"The Wedding March" ended with the marriage between Nikki and the crippled Cecilia takes place. Eberle swears to kills the prince unless Mitzi will agree to marry him. She relents, but at ... See full summary »
Peggy and her friend Millie are strolling down Broadway while Jimmy and Mac are trolling Broadway, and the four get together. Jimmy and Peggy get together in many romantic ways and Peggy ... See full summary »
The wife of an American playwright in Paris becomes ensnared in the seductive wiles of an American Army officer, but her devotion to her husband convinces the officer to try to extricate ... See full summary »
Erich von Stroheim
Sam De Grasse,
Prince Danilo falls in love with dancer Sally O'Hara. His uncle, King Nikita I of Monteblanco forbids the marriage because she is a commoner. Thinking she has been jilted by her prince, Sally marries old, lecherous Baron Sadoja, whose wealth has kept the kingdom afloat. When he dies suddenly, Sally must be wooed all over again by Danilo.Written by
In a videotaped interview conducted in March 2010 at the New York Public Library for the Performing Arts, dancer Marge Champion noted that her father, dance instructor Ernest Belcher, worked as a choreographer in the ballroom sequence of this film. According to her, he worked extensively with leading lady Mae Murray. When Champion recently watched the film on TCM, however, she was surprised to see that her father received no on-screen credit. See more »
Especially given the previous common understanding that a prince has a duty to the state that overrides his duty to himself, it is inconceivable that the first and second in line to the throne would consider, or be allowed to, fight a duel between themselves. See more »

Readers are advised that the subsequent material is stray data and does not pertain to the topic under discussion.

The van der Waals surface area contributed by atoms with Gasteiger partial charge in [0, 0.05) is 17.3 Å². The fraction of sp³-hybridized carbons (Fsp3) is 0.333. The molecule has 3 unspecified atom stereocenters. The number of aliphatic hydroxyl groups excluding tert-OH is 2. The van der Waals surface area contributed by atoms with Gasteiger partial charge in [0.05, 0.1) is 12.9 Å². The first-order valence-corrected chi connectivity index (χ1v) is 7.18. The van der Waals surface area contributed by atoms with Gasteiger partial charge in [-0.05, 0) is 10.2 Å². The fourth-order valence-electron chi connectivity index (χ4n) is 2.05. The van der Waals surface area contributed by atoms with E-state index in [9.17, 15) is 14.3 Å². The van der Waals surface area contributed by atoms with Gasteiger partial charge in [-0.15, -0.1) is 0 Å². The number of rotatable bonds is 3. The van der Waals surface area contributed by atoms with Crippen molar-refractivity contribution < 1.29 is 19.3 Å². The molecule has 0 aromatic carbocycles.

The version shown on the Turner Classic Movies (TCM) channel has the musical score arranged by Dennis James and performed by him on a Möller pipe organ. It is shown at a proper silent movie speed and runs 137 minutes. See more »
"Manhattan Follies" dancer Mae Murray (as Sally O'Hara) attracts much male attention while touring the "Kingdom of Monteblanco," especially from sexually aggressive John Gilbert (as Danilo Petrovich) and Roy D'Arcy (as Prince Mirko). Soon, Mr. Gilbert's lunging leers turn to love, and Ms. Murray succumbs to his charms. However, Royal rulers Josephine Crowell (as Queen Milena) and George Fawcett (as King Nikita I) are against Gilbert's proposed marriage. Feeling jilted, Murray marries grotesque banker Tully Marshall (as Sixtus Sadoja), who promptly kicks the bucket. Newly rich, Murray becomes "The Merry Widow" of Paris. There, Mr. D'Arcy seems to win her affections, but Gilbert hasn't given up the courtship.
With this film, big-spending director Erich von Stroheim showed he could make an entertaining and innovative crowd-pleaser; his previous "Greed" (1924) had run over-budget (and over eight hours). But, although they had their hoped-for hit, MGM had also had enough of Mr. Stroheim; still, he departed on a high. "The Merry Widow" also helped rejuvenate Murray's fading career, albeit briefly. The cast is superlative, with D'Arcy essaying one of his most memorable roles. Perfectly representing Stroheim's famous foot fetish, Mr. Marshall is one of silent filmdom's forgotten treasures. Most of all, the flicker put Gilbert on the road to superstardom, which he cemented with a winning performance in "The Big Parade" (later in 1925).
Spotting Clark Gable and Joan Crawford as extras isn't as easy as counting Stroheim's foot references.
******** The Merry Widow (8/26/25) Erich von Stroheim ~ Mae Murray, John Gilbert, Roy D'Arcy, Tully Marshall
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